Even though, Lilly is now 6. We continue to take “advanced pet dog training” classes that take place at various spots around town so that dogs learn that we expect them to behave, no matter where we are.
Every single class … includes recall work. Every. Single. Class. Sometimes, we:
- Run away and call our dogs so that COME! becomes a game. (This training seriously saved Lilly from a rattlesnake bite recently.)
- Hide behind trees, over hills, or anywhere out of sight when we call our dogs.
This post is getting long, so if you want to learn more about how a game of FETCH can actually be used in recall training, check out my post over on my main blog, Champion of My Heart.
Dog Recalls: Three Things Actually
We tend to think of dogs coming when called as just one behavior, but the truth is that we’re actually asking for THREE things:
- Stop what you’re doing.
- Turn around.
- Come to me.
Usually, recalls go wrong in the first step because often dogs are super excited by whatever they are doing, smelling, etc.
We’ll talk about fears more next week, but getting some dogs to COME! is hampered by their fears.
Prize Drawing #3
This week, we’ll be collecting entries for the third of FIVE prizes we’ll be giving away during the Never Shock a Puppy campaign. All you have to do is post a comment to this blog entry before midnight (MDT), Sunday, Oct 3, 2010, to be entered into the random prize drawing.
Because we hope to reach out to first-time dog owners and new dog adopters, people who self identify as such in their comment below will get a couple of bonus entries. (We’re working on the honor system here, folks.)
You can read all the official rules to learn more, but for logistical reasons, we must limit entries to those in the U.S. and Canada. We’ll notify the winner next week via email, so be sure you enter your email address correctly. Once we know via private email conversations, where the winner lives and what size is needed, we can arrange for prize delivery and for the dog training contact.
This week’s prize package includes:
- A new Halti head collar or harness from The Company of Animals (Thanks to our coalition connections through Best Friends General Store)
- A one-hour private lesson with a dog trainer in your area (paid for by sponsor K9Cuisine.com) and contacts gained via the No Shock Collar Coalition and Truly Dog Friendly)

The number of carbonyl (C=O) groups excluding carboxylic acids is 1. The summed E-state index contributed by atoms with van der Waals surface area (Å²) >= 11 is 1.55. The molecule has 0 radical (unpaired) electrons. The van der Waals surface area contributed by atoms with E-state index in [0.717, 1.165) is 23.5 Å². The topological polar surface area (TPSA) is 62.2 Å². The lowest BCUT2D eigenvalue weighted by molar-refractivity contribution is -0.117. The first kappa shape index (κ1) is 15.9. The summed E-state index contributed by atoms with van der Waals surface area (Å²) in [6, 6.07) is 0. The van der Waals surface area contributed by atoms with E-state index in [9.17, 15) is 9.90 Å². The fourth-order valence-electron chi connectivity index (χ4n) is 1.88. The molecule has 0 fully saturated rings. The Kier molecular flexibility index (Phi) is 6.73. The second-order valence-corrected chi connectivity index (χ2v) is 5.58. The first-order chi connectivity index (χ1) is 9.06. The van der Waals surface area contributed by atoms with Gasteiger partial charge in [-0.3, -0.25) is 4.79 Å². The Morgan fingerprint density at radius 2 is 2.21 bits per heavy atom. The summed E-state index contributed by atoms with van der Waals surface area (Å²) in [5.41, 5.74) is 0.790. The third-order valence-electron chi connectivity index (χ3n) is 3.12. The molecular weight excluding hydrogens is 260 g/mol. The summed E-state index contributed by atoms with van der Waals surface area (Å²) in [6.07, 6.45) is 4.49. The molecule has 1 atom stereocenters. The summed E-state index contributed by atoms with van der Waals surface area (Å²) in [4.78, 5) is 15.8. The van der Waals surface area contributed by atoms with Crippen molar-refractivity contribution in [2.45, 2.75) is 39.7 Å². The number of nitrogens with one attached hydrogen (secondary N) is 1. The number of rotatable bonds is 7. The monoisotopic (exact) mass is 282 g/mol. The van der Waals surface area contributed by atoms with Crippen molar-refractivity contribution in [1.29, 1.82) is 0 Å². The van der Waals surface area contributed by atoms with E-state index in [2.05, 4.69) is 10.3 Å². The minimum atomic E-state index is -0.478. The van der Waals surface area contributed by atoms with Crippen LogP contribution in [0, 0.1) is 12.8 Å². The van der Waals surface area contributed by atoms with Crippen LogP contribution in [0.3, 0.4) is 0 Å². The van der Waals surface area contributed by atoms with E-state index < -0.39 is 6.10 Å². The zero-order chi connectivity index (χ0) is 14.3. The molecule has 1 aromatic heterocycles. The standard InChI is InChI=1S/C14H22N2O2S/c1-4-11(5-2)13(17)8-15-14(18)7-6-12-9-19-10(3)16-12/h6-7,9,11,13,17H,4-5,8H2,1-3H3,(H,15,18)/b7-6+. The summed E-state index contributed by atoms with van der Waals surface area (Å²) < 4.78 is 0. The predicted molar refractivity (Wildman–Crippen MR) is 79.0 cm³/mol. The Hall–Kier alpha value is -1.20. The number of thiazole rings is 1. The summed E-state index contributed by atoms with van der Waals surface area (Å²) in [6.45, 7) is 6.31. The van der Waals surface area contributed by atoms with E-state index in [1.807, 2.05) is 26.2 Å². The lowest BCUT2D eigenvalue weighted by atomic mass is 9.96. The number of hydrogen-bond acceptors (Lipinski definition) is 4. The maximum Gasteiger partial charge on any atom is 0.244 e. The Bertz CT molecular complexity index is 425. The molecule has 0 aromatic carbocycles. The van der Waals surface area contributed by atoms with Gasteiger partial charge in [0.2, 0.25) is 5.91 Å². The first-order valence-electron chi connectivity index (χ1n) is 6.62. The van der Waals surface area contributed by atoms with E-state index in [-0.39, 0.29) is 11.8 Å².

- A $25 electronic gift certificate from K9Cuisine.com
- A toy supplied by Calling All Dogs
- A gemstone collar charm (which also makes a great zipper pull) from Debbie Jacobs at FearfulDogs.com
Since in our chosen WordPress Theme, it’s hard to find the comment link … we’ve made a big one here.
How Your Donations Help!
Do you want to help spread the word about pain-free dog training? Then, we need your donations today! Even $5, $10, $25 will make a HUGE difference in helping us reach our fund-raising goal.
As our service project, we’re raising money for the Humane Society of Boulder Valley‘s upcoming No-Choke Challenge. (More details on how our efforts dovetail on our About Page and on the No-Choke Challenge page.)
Just click the donation button on this handy-dandy donation widget to get started!
If for some reason you cannot see or use the donation widget below, please visit the Never Shock a Puppy Donation Site instead.
Never Shock a Puppy coalition members (and others, we hope) are blogging from their own sites on this and related topics. Each of us explain our opposition to shock collars (and other punitive methods in our own ways), so we hope you find at least one blogger who “speaks your language” so that you can follow our campaign in a way that feels most comfortable to you. Check out this blog hop to learn more.